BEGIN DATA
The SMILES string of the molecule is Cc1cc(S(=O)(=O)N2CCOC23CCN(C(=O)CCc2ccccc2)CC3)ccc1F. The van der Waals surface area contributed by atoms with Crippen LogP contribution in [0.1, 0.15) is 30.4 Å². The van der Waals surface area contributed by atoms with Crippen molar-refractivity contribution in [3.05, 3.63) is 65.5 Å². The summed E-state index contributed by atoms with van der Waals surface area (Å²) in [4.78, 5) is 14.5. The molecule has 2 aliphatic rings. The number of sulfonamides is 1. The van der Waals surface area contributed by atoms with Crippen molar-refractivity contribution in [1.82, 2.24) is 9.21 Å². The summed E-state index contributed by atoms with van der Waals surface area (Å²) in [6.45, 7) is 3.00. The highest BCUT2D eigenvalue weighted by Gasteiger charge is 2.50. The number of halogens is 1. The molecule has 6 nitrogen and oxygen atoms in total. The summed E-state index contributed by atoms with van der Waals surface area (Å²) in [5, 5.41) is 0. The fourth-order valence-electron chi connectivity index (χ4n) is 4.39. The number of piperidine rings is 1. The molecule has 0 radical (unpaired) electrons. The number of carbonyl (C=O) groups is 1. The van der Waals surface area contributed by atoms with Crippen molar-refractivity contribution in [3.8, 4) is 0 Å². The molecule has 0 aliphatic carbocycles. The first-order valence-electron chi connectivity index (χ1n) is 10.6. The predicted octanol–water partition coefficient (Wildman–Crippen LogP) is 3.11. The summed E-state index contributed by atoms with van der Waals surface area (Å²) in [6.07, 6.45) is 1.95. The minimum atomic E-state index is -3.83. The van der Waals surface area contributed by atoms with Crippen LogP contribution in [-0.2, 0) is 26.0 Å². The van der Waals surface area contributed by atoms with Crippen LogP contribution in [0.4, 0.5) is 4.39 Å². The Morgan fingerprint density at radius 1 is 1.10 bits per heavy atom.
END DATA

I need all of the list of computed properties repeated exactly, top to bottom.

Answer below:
The SMILES string of the molecule is Cc1cc(S(=O)(=O)N2CCOC23CCN(C(=O)CCc2ccccc2)CC3)ccc1F. The van der Waals surface area contributed by atoms with Crippen LogP contribution in [0.1, 0.15) is 30.4 Å². The van der Waals surface area contributed by atoms with Crippen molar-refractivity contribution in [3.05, 3.63) is 65.5 Å². The summed E-state index contributed by atoms with van der Waals surface area (Å²) in [4.78, 5) is 14.5. The molecule has 2 aliphatic rings. The number of sulfonamides is 1. The van der Waals surface area contributed by atoms with Crippen molar-refractivity contribution in [1.82, 2.24) is 9.21 Å². The summed E-state index contributed by atoms with van der Waals surface area (Å²) in [6.45, 7) is 3.00. The highest BCUT2D eigenvalue weighted by Gasteiger charge is 2.50. The number of halogens is 1. The molecule has 6 nitrogen and oxygen atoms in total. The summed E-state index contributed by atoms with van der Waals surface area (Å²) in [5, 5.41) is 0. The fourth-order valence-electron chi connectivity index (χ4n) is 4.39. The number of piperidine rings is 1. The molecule has 0 radical (unpaired) electrons. The number of carbonyl (C=O) groups is 1. The van der Waals surface area contributed by atoms with Crippen molar-refractivity contribution in [3.8, 4) is 0 Å². The molecule has 0 aliphatic carbocycles. The first-order valence-electron chi connectivity index (χ1n) is 10.6. The predicted octanol–water partition coefficient (Wildman–Crippen LogP) is 3.11. The summed E-state index contributed by atoms with van der Waals surface area (Å²) in [6.07, 6.45) is 1.95. The minimum atomic E-state index is -3.83. The van der Waals surface area contributed by atoms with Crippen LogP contribution in [-0.2, 0) is 26.0 Å². The van der Waals surface area contributed by atoms with Crippen LogP contribution in [0.4, 0.5) is 4.39 Å². The Morgan fingerprint density at radius 1 is 1.10 bits per heavy atom.